In this week’s Display 101 post we’ll talk about all the different kinds of tests that we perform to ensure that our displays are reliable, stable, and consistent in quality.
A reliability test refers to the conditions in which our product is dependable and stable. In this way, we certify the circumstances in which you can count on the durability and trustworthiness of our products.
Before implementation, our components are exposed to adverse factors such as temperature, humidity, etc. This tells the constructor how much stress it is possible to put on the equipment to keep it behaving in accordance with the expected functionality.
The results of these tests (with the numerical values) can always be found in our catalog notes in one of the last chapters of the documentation:
Figure 1. View of an example application note
In this post, we will present all the types of reliability tests and the process of conducting them on our products.
All the tests we use
- Temperature Storage Test – electrical properties of the devices change significantly with a large rise or fall in temperature. These tests are carried out to assess the effect of long-term exposure of the equipment to respectively high and low temperature with the device turned off. Before testing, the object must be at a specific temperature for a specific time. After the test, the object is inspected visually and electrically within established time (proper for the module). The temperature in the chamber starting from room temperature is increased and decreased with each subsequent attempt until the damage is observed.
Figure 2. Temperature Storage Test Chamber
- Temperature Operating Test – the element differentiating these tests from the one from the previous point is the presence of electrical stress. In other words, the device is tested during its operation. As a rule, the temperature range that these tests pass is smaller than the storage tests.
- Temperature Cycle Test – defines the device’s hardiness to cyclic temperature changes. In a relatively short time, the product is heated and cooled. This test tells you how well the product tolerates temperature shock. The tests are also carried out in special chambers, different than those in the previous points.
Figure 3. Temperature Cycle Test Chamber
- Vibration Test – in this test, the object is vibrated by special shakers. Performed shocks are in a specific frequency range, deviation and in 3 directions respectively.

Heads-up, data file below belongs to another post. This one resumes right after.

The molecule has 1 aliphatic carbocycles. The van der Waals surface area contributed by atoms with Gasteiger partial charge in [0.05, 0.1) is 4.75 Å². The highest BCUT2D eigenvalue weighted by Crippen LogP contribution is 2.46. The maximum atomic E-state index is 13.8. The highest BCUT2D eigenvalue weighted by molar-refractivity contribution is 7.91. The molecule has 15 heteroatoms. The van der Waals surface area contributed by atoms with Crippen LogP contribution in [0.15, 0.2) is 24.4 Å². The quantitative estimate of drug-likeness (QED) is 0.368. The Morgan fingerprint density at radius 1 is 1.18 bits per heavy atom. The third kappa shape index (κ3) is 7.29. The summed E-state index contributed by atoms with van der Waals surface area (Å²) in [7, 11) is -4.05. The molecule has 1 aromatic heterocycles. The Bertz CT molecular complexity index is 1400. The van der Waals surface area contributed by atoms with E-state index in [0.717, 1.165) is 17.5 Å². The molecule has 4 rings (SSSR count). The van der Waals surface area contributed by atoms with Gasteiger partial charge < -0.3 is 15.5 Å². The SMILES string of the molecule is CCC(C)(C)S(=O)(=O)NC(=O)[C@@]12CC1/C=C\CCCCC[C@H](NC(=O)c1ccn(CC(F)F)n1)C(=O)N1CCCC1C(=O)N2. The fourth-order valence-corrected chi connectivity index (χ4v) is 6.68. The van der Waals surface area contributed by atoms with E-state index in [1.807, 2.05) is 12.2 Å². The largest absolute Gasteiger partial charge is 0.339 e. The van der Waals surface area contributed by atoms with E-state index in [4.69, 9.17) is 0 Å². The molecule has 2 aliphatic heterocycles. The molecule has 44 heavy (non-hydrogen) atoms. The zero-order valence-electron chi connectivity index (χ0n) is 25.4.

- Damp Proof Test – the product is placed in a high-temperature chamber, but this time the humidity is also kept high. The test results describe the temperature, RH and length of the experiment. RH – refers to relative humidity.
Figure 4. Vibration Test Machine
- Package Drop Test – the boom holds the element at the specific height, at the right angle and good durability is experimentally checked.
Figure 4. Package Drop Test Machine
ESD Test (Electrostatic Discharge Test) – ESD is a sudden momentary flow of electric current between two objects with different electric potentials, usually created by electrifying. This phenomenon can be observed during everyday activities, when a large load accumulates on the human body, for example, by rubbing on clothing/carpet. We feel it as an “electric kick” – it can even be several kV. Such a discharge can permanently damage the device, which is why ESD tests are performed. ESD generator used in this case is intended to simulate a human, therefore its RC block has parameters similar to the human body – it’s capacity and resistance. Tests are performed in 2 cases by touching the test object and by air discharge at a specific distance. Depending on this, the appropriate ending is selected.
Figure 5. Generator ESD
Now that you know everything about our reliability tests, and the machines we use in the process, we hope that you understand how much work stands behind every reliability test table you see in the documentation. Moreover, you can be sure that every Riverdi product is tested, and ready to be implemented in your design.